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What’s the best way to get debt-free? 

The two strategies that often come up for repaying debts are either a debt “snowball” or an “avalanche”. The difference between the two depends on what you pay back first: the debt with the smallest balance or the debt with the highest interest rate. Which should you choose?

 

Debt Snowball
With a debt snowball, you knock out the smallest debt first, move on to the next smallest, and keep going until you’ve got the momentum of a snowball rolling downhill, eventually taking them all out. There are two advantages to this: you get the boost of seeing one of your debts disappear sooner, and that sense of progress propels you towards eliminating the next one and so forth.

Much about money depends on how we think about it, and getting on a roll with a debt snowball can really work for some people. And since some of the small debts may be to family or friends, paying those back early can benefit those relationships, too.


Debt Avalanche
A debt avalanche, on the other hand, is where you first take out the debt that’s costing you the most. You start with the highest-interest debt first, like a credit card or a car loan, and when that’s taken care of, move on to the one with the next-highest interest rate. Rinse and repeat.

Financially speaking, the avalanche is a quicker way out of debt, since we can save more on interest. It’s the most efficient way to repay.

 

Example Comparison
For example, let’s say you had these two debts:

Car loan: $6,000 at 9.95%

Credit card: $12,000 at 19.95%

If you had extra money, which would you pay down first? I can see how tackling that car loan would seem less daunting.

If we carried on with just the minimum payments on these, it would take six and a half years to get debt-free and cost us $12,347 just in interest. Ouch. (It’s definitely worth paying more than the minimum!)

So let’s say we found $50 extra a month in our budget to pay down debt. Using Sorted’s debt calculator, we can calculate how much interest we would save and how much quicker we could be debt-free.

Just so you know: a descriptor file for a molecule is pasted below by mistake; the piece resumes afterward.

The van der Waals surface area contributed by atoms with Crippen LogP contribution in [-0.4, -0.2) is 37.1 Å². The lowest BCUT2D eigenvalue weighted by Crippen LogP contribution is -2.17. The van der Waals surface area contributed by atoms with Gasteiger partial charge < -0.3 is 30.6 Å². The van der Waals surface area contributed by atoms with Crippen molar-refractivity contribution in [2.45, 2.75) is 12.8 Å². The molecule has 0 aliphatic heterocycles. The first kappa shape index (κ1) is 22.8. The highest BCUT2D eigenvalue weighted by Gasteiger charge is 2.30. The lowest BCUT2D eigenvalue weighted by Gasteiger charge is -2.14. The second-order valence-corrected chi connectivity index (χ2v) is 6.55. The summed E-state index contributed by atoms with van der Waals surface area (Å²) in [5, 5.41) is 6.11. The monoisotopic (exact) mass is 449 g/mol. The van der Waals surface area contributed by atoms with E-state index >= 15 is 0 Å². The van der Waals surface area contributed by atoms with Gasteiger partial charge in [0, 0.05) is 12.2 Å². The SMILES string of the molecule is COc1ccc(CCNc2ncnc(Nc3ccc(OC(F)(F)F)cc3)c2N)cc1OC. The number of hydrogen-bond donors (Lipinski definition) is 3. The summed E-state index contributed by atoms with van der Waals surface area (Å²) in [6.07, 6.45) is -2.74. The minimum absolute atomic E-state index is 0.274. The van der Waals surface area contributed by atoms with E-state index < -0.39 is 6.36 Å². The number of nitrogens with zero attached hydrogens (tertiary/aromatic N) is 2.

With the debt snowball – putting that $50 towards paying the car loan first and then the credit card – we would be debt-free a year and two months faster (so after four years four months) and pay $2,342 less in interest. Cool.

How to manage debt - Debt snowball method 

How about the avalanche? We would start with the credit card instead because it has the highest interest rate. Then we would move on to the car loan. We would be debt-free two months sooner than the snowball (so after four years two months) and more importantly save another $660 in interest. Even cooler.

How to manage debt - Debt avalanche method 

So in terms of destroying debt, I’d rather have an avalanche on my side. But in many cases it doesn’t make a huge difference in terms of time and interest saved. And who knows? You may find that the psychological advantages of a debt snowball are what it takes to motivate you.

And let’s face it, without the motivation to get rid of debt that’s dragging us down and keeping us from getting ahead, we don’t even stand a snowball’s chance.

The real story here, beyond the snowballs and avalanches, is that putting in the extra money each month is what makes the most difference to becoming debt-free. 

 How to manage debt - Debt snowball vs debt avalanche

 

Comment (1)

Gravatar for Niels

Niels

5:54pm | 5 Feb 2019

I have $18,000 home loans, $7,500 credit card debts- what to do.I am paying them off but what a squeeze !(still working on minimum wage.)